I think the company that first implemented the method I explained above was One Hour Translation. (Well, I haven’t researched it thoroughly, but it seems that way to me.) Just as there’s a premium whenever you do something for the first time, I think this company was able to grow at an alarming rate using this method. I recommend this for those of you in stage 1 of settlement (if you don’t know what this is, type in “How Long Does It Take to Become a Translator?” on my blog). This is because there’s really a sickeningly large number of jobs. But of course, as you might have guessed, the rate is quite low. I think it was 5 cents per English word, and although the rate was higher for Korean to English translation, it was still very low because it doesn’t use rate per character. Furthermore, the fact that they didn’t understand the per-character rate while operating a translation agency was unforgivable. So obviously, I quit it long time ago. Although I stopped doing work there, I didn’t withdraw from the site but just left my account to observe and the funny thing was that people were still claiming jobs at frightening speeds despite those low rates. So, as I said before, those of you in stage 1 should try it out temporarily. Do this to fill the empty space in your schedule and increase your earnings. But don’t remain trapped in something like this and end your relationship with this kind of company as soon as you graduate from stage 1.

 

 

2. MotaWord

I think this is a company that was inspired by the success of One Hour Translation and followed it. Translation rates seem a little higher. One difference is that while One Hour Translation leaves the translation process completely up to the translator and doesn’t get involved, MotaWord wants the translator to log into their tool for the translation process. I’ve already explained why this isn’t good for freelance translators in another post, but to sum up, it’s because the translator can’t accumulate TM. (I’m not sure if this company also allows translators to translate without using their online CAT tool and then upload it onto their server.) However, as I said earlier, this is a good site to use temporarily for those of you in stage 1.

 

 

3. Elanga

This company actually started out as a traditional agency. And at that time, I was working with them. We gradually drifted apart as my rate increased. But a few years ago, this company started to transform their system to the one used by the two companies I introduced above. I like conversing with actual people and dislike automatically sent messages, so this pushed me further away from them. It used to be a really decent company… Nowadays, this company is designing their own new system. My guess is that they’re creating a system that integrates machine translation and human translation that they’re then going to combine with the automatic job notification system. I’m not sure how attractive this is from the translator’s perspective. Depending on the person, I’m sure there will be some who like this. I’m personally not a fan, but the work that this company is doing is worth paying attention to.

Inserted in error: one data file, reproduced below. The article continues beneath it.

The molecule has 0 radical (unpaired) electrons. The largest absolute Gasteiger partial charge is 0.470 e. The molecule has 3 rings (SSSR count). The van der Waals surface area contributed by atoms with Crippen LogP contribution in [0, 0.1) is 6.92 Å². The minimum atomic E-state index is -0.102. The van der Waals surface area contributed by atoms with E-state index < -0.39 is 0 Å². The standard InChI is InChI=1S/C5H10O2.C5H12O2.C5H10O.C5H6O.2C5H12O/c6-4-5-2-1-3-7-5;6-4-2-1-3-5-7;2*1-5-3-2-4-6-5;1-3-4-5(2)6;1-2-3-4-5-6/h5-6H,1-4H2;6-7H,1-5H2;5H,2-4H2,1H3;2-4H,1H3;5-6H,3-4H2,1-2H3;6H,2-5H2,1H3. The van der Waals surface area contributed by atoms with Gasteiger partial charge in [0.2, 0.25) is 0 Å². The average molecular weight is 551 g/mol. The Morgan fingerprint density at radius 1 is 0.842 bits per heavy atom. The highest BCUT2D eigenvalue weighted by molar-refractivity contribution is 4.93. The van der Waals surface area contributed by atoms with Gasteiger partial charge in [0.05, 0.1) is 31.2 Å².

I don’t actually know what kind of changes the work that companies like the ones mentioned above are going to bring to the translation industry in the future. These attempts may fail, or they may establish themselves as a viable system. Whatever the case, this is not a big deal for skilled translators.

 

I haven’t included links for the above three companies (One Hour Translation, MotaWord, Elanga). Google the company name and look for the register button.

 

 

Conclusion

While finishing off the post, I’m going to tell you a story I heard on the radio a little while ago. The radio host asked a question while introducing a quartet that makes special music. If you could open a bar in an area of the city where lots of other bars were gathered or on the outskirts of the city where there were no other bars nearby, which area would you choose? Both have their advantages and disadvantages. Many people will go to the place with a lot of bars because they already know there are a lot of places to drink there. For that reason, you can secure customers relatively easily since there’s a possibility that some of the multitude gathered there are likely to try out the new bar. On the other hand, you will have continuous competition. However, if you open a bar in an area with no other bars nearby, you face the possibility of not having any customers for quite a long time. However, when time passes and more people find out about your bar, you will be able to enjoy the benefits of not having any competitors.

 

This story is actually one that applies to freelance translators as well as the marketplace businesses and agencies I introduced above. Forming a relationship with these types of companies has the benefit of allowing you to establish your place relatively easily by settling down in a place that not many know about. (Of course, you need to be backed up by your skills.) If you do this, you might be able to grow alongside these new small marketplace businesses, lesser-known marketplace businesses, and agencies with a different platform. In the end, this is all a part of your own strategy.